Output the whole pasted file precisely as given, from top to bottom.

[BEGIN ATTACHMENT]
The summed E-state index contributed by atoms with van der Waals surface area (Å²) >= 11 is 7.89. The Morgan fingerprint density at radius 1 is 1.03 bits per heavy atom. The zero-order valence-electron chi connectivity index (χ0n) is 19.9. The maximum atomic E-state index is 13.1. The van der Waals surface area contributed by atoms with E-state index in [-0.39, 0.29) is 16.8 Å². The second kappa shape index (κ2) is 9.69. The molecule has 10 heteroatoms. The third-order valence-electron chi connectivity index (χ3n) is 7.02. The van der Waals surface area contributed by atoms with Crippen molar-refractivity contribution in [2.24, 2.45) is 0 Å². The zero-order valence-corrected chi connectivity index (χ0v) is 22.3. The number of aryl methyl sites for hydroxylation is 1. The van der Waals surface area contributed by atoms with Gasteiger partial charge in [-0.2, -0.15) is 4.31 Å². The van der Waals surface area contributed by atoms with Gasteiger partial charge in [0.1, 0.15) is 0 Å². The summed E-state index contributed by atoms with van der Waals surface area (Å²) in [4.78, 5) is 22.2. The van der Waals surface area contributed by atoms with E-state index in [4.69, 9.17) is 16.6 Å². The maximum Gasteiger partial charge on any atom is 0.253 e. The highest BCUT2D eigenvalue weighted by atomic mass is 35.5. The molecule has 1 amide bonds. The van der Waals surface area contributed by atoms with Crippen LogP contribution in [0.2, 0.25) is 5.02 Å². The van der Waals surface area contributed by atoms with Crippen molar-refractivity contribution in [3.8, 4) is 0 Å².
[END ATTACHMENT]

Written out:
The summed E-state index contributed by atoms with van der Waals surface area (Å²) >= 11 is 7.89. The Morgan fingerprint density at radius 1 is 1.03 bits per heavy atom. The zero-order valence-electron chi connectivity index (χ0n) is 19.9. The maximum atomic E-state index is 13.1. The van der Waals surface area contributed by atoms with E-state index in [-0.39, 0.29) is 16.8 Å². The second kappa shape index (κ2) is 9.69. The molecule has 10 heteroatoms. The third-order valence-electron chi connectivity index (χ3n) is 7.02. The van der Waals surface area contributed by atoms with Crippen molar-refractivity contribution in [2.24, 2.45) is 0 Å². The zero-order valence-corrected chi connectivity index (χ0v) is 22.3. The number of aryl methyl sites for hydroxylation is 1. The van der Waals surface area contributed by atoms with Gasteiger partial charge in [-0.2, -0.15) is 4.31 Å². The van der Waals surface area contributed by atoms with Gasteiger partial charge in [0.1, 0.15) is 0 Å². The summed E-state index contributed by atoms with van der Waals surface area (Å²) in [4.78, 5) is 22.2. The van der Waals surface area contributed by atoms with E-state index in [4.69, 9.17) is 16.6 Å². The maximum Gasteiger partial charge on any atom is 0.253 e. The highest BCUT2D eigenvalue weighted by atomic mass is 35.5. The molecule has 1 amide bonds. The van der Waals surface area contributed by atoms with Crippen LogP contribution in [0.2, 0.25) is 5.02 Å². The van der Waals surface area contributed by atoms with Crippen molar-refractivity contribution in [3.8, 4) is 0 Å².